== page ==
By now, I had stopped muttering to her about what had to, had to, had to happen. Instead, I took the book out to lunch, ordered her a nice lobster salad, complimented her attire, and begged my novel to tell me what the hell she wanted me to do. 

She didn't have to enter any stupid contest if she didn't want to. That was out of my control. I knew that. But wouldn't she please, please, take a moment to think about whether we were destined to be locked in the delivery room together for the rest of our freaking lives?

A lengthy silence followed, during which much lobster was consumed and many glasses of sparkling water were silently reordered, via my novel's sudden, vigorous, silent glance at a passing waiter. Finally, the book dabbed its pretty lips with a napkin, gestured for me to pay the check, nodded twice as though to say, "Let's get to work," and took pity on me.

We finished the first pass on the manuscript in December of 2013. I hesitated to call what I now had in my hands a "first draft," since by that point I'd been doing research, taking reams of notes on scenes, and writing scores of abortive initial drafts for six years or so. Yes, I know this is not the way you're supposed to write a novel, and I don't think I'd ever recommend it to anyone, but it's what I did.

In late December, I set about editing her. She was bloated, inclining dangerously toward 125,000 words, the ABNA upper limit. Glory and praise to Allah the creator and sustainer of all things, she cooperated when I proposed a daily workout-and-diet routine. 

By the time the 2014 ABNA contest period opened in mid-February, the novel had undergone a complete makeover, lost 9,000 words, picked up a come-hither gleam in her eyes that I didn't recall seeing before, and begun issuing terse orders about certain essential revisions to the denouement.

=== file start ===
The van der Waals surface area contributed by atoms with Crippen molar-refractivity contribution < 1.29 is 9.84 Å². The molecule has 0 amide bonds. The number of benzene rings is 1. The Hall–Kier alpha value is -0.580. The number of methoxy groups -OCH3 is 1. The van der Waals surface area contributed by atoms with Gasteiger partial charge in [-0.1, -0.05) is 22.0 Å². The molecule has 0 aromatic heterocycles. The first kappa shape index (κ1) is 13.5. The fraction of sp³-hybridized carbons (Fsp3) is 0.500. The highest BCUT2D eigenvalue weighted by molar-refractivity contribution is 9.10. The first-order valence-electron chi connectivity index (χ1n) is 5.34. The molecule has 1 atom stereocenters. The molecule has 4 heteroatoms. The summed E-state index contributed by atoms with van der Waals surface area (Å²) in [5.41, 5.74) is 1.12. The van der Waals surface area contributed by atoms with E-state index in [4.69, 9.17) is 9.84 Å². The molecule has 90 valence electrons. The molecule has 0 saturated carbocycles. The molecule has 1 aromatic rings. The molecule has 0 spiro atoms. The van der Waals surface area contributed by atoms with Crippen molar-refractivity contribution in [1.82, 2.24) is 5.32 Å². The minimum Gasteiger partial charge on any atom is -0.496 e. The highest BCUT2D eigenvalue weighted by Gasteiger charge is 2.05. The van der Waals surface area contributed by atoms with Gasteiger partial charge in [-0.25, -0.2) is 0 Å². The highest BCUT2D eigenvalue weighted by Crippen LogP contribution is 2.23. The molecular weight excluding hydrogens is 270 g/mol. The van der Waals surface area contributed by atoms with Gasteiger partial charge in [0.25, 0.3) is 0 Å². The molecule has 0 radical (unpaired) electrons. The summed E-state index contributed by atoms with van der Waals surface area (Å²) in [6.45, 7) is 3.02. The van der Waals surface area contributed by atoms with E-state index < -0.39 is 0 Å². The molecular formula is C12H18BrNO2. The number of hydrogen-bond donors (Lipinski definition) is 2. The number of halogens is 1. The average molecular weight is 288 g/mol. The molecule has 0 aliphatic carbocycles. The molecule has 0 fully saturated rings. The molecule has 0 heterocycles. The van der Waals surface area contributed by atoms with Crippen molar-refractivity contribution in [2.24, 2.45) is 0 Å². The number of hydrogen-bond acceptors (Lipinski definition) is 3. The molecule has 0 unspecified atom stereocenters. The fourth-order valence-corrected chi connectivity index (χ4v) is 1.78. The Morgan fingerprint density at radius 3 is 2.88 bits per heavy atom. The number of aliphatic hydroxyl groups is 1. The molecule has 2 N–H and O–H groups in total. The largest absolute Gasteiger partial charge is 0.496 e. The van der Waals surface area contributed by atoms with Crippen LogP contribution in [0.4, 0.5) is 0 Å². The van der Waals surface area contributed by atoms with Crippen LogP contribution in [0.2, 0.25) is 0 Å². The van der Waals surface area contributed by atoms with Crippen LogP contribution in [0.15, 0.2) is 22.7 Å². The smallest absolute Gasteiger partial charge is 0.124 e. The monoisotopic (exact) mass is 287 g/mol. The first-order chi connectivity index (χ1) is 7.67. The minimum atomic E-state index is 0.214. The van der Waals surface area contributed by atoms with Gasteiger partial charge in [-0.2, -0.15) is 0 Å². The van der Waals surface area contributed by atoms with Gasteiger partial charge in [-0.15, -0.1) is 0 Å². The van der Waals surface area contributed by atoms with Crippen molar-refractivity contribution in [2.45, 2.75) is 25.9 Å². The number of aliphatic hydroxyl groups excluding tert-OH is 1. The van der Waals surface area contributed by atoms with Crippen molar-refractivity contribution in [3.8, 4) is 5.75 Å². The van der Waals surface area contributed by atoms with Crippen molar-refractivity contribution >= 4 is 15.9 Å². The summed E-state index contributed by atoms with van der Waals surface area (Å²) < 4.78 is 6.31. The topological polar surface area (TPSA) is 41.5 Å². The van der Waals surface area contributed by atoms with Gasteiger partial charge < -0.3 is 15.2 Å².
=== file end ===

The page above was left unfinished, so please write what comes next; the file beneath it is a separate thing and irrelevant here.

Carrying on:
These orders came from my novel with a briskness and a sense of vigorous purpose that made me think bitter thoughts I dared not speak aloud, and even now cannot bring myself to type in their original form. My unspoken musings concerned whether the timing for this period of unreserved, complete, vaguely fascistic engagement might have been adjusted to accommodate a target date of, say, late 2009. I didn't dare push my luck, though, so I let all that go. 

Glad I did, because she rocked my world. The book, having demonstrated that she, and not I, was the final authority, permitted me to circulate a February draft that the beta readers greeted with enthusiasm. 

We crossed the finish line together, the book and I, despite all our past differences. I uploaded everything to the ABNA site well ahead of the deadline. 

There are certain relationships in life from which you grow, and to which you do not wish to return under any circumstances.

All of this is, I suspect, more information than you wanted about my personal entanglement with this moody, tempestuous, exhilarating woman (as you've gathered by now, she seems like a woman to me, though I don't recall her starting out that way). She presented herself, at last, in the form of 116,508 joyous and/or bitterly negotiated words. That weird gleam was still in her eyes when I hit SAVE.

I had to set down all I went through with her over those six long years, not for you but for me. Now that JIHADI is finally in the hands of the Amazon judges, she is on her own. 

My cat Paprika, who permits me to work in a room that I like to call my study but that is actually her home, saw me through all of the darker discussions with the novel, all the trauma and dysfunction and glory that preceded that long-awaited, satisfying ABNA upload. To Paprika I am most grateful. To the novel I bid a fond farewell.